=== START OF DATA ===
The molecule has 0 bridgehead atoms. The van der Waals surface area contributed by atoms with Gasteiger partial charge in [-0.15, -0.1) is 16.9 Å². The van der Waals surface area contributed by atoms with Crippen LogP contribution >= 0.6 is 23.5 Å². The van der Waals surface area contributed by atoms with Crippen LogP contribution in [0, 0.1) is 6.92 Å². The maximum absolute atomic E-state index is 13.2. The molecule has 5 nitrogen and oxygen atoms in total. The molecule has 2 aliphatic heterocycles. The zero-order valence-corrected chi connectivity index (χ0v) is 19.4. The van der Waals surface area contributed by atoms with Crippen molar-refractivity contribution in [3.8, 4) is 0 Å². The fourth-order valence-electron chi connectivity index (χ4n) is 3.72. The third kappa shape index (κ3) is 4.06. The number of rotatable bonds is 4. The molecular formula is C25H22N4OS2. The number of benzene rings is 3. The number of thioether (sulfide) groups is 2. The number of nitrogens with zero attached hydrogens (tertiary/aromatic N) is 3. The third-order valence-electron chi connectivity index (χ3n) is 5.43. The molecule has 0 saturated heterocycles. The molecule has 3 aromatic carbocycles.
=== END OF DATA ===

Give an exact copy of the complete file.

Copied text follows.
The molecule has 0 bridgehead atoms. The van der Waals surface area contributed by atoms with Gasteiger partial charge in [-0.15, -0.1) is 16.9 Å². The van der Waals surface area contributed by atoms with Crippen LogP contribution >= 0.6 is 23.5 Å². The van der Waals surface area contributed by atoms with Crippen LogP contribution in [0, 0.1) is 6.92 Å². The maximum absolute atomic E-state index is 13.2. The molecule has 5 nitrogen and oxygen atoms in total. The molecule has 2 aliphatic heterocycles. The zero-order valence-corrected chi connectivity index (χ0v) is 19.4. The van der Waals surface area contributed by atoms with Crippen molar-refractivity contribution in [3.8, 4) is 0 Å². The fourth-order valence-electron chi connectivity index (χ4n) is 3.72. The third kappa shape index (κ3) is 4.06. The number of rotatable bonds is 4. The molecular formula is C25H22N4OS2. The number of benzene rings is 3. The number of thioether (sulfide) groups is 2. The number of nitrogens with zero attached hydrogens (tertiary/aromatic N) is 3. The third-order valence-electron chi connectivity index (χ3n) is 5.43. The molecule has 0 saturated heterocycles. The molecule has 3 aromatic carbocycles.